Monarch crisis: Airlift plan for 100,000 Brits
Troubled airline could go bust today
SOME 100,000 Monarch customers were at risk of being stranded abroad last night as a crunch deadline passed in the stricken airline’s fight to avoid collapse.
The Government was said to be planning to help with a mass repatriation if the firm crashes into administration – with the Foreign Office alerting consulates in its destination cities to call in additional staff.
And the Civil Aviation Authority was said to have chartered up to 10 A320 planes from Gulf airline Qatar.
The future of Monarch is hanging by a thread after a deadline to renew its Air Travel Organiser’s Licence, which allows it to sell package holidays, expired at midnight last night. The firm had been granted a 24-hour extension to give boss Andrew Swaffield and his team time to prove to the CAA that its finances were stable for the next 12 months. As desperate travellers asked for updates on social media, a Monarch statement would only confirm flights were operating as scheduled “today”, adding: “Any changes to the forward schedule will be communicated.” The CAA would not comment ahead of the deadline. Monarch could still get another extension as talks go on. Meanwhile, rivals including easyJet and WizzAir reportedly tabled bids for parts of its business recently. Pilots at crisis-hit Ryanair, which cancelled flights for 750,000 passengers amid a rota fiasco a week ago, are claimed to be threatening to ground the budget airline unless boss Michael O’Leary is sacked or resigns.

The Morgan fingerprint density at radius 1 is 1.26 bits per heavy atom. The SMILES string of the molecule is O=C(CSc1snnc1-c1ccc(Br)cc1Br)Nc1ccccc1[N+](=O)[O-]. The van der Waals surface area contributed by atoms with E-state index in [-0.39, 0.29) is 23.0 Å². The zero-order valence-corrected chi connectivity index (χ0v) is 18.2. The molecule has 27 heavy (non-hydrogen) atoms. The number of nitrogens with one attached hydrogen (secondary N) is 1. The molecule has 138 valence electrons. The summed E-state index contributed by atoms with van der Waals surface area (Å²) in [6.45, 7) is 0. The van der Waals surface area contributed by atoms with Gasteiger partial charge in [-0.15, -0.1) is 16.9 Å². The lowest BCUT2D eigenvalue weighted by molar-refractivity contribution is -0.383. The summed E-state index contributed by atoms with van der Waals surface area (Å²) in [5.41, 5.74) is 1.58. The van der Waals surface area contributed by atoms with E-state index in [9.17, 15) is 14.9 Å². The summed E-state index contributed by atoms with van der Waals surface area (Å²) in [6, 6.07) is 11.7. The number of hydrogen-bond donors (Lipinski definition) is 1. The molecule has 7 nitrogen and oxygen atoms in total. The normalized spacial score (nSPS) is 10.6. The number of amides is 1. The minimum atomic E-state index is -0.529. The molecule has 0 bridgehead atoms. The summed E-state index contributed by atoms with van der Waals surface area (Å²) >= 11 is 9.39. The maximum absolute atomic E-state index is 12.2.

CRISIS Monarch’s customers were desperate for news on flights yesterday BOSS Swaffield